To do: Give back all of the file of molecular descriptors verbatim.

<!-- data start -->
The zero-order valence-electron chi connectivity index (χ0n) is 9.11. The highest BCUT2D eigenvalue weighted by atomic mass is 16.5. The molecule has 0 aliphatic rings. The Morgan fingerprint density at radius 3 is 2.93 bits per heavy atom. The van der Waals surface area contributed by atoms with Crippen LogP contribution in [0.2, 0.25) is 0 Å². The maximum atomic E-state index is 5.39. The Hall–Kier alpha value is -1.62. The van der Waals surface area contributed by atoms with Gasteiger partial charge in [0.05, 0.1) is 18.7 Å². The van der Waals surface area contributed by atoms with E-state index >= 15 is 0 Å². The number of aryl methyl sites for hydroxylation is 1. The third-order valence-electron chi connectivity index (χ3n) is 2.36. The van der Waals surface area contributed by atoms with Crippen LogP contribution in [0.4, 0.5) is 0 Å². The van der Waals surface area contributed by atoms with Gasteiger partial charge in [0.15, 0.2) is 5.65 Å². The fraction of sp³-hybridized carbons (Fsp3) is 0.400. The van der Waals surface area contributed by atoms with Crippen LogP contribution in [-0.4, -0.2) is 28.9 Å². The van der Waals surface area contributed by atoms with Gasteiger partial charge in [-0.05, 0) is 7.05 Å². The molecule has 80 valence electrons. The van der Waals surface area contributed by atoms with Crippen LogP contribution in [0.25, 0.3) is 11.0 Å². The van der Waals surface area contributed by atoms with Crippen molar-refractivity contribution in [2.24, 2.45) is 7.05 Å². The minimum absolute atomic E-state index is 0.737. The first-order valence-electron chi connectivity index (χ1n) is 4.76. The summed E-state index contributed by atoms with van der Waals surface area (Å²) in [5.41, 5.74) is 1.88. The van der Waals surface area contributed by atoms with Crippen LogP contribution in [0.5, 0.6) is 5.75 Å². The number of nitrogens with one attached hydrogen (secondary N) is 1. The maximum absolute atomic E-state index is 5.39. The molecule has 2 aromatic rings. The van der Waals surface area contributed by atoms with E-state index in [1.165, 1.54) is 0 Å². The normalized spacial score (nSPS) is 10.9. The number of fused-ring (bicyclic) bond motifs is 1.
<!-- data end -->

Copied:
The zero-order valence-electron chi connectivity index (χ0n) is 9.11. The highest BCUT2D eigenvalue weighted by atomic mass is 16.5. The molecule has 0 aliphatic rings. The Morgan fingerprint density at radius 3 is 2.93 bits per heavy atom. The van der Waals surface area contributed by atoms with Crippen LogP contribution in [0.2, 0.25) is 0 Å². The maximum atomic E-state index is 5.39. The Hall–Kier alpha value is -1.62. The van der Waals surface area contributed by atoms with Gasteiger partial charge in [0.05, 0.1) is 18.7 Å². The van der Waals surface area contributed by atoms with E-state index >= 15 is 0 Å². The number of aryl methyl sites for hydroxylation is 1. The third-order valence-electron chi connectivity index (χ3n) is 2.36. The van der Waals surface area contributed by atoms with Crippen LogP contribution in [0.4, 0.5) is 0 Å². The van der Waals surface area contributed by atoms with Gasteiger partial charge in [0.15, 0.2) is 5.65 Å². The fraction of sp³-hybridized carbons (Fsp3) is 0.400. The van der Waals surface area contributed by atoms with Crippen LogP contribution in [-0.4, -0.2) is 28.9 Å². The van der Waals surface area contributed by atoms with Gasteiger partial charge in [-0.05, 0) is 7.05 Å². The molecule has 80 valence electrons. The van der Waals surface area contributed by atoms with Crippen LogP contribution in [0.25, 0.3) is 11.0 Å². The van der Waals surface area contributed by atoms with Crippen molar-refractivity contribution in [2.24, 2.45) is 7.05 Å². The minimum absolute atomic E-state index is 0.737. The first-order valence-electron chi connectivity index (χ1n) is 4.76. The summed E-state index contributed by atoms with van der Waals surface area (Å²) in [5.41, 5.74) is 1.88. The van der Waals surface area contributed by atoms with Crippen LogP contribution in [0.5, 0.6) is 5.75 Å². The number of nitrogens with one attached hydrogen (secondary N) is 1. The maximum absolute atomic E-state index is 5.39. The molecule has 2 aromatic rings. The van der Waals surface area contributed by atoms with E-state index in [1.165, 1.54) is 0 Å². The normalized spacial score (nSPS) is 10.9. The number of fused-ring (bicyclic) bond motifs is 1.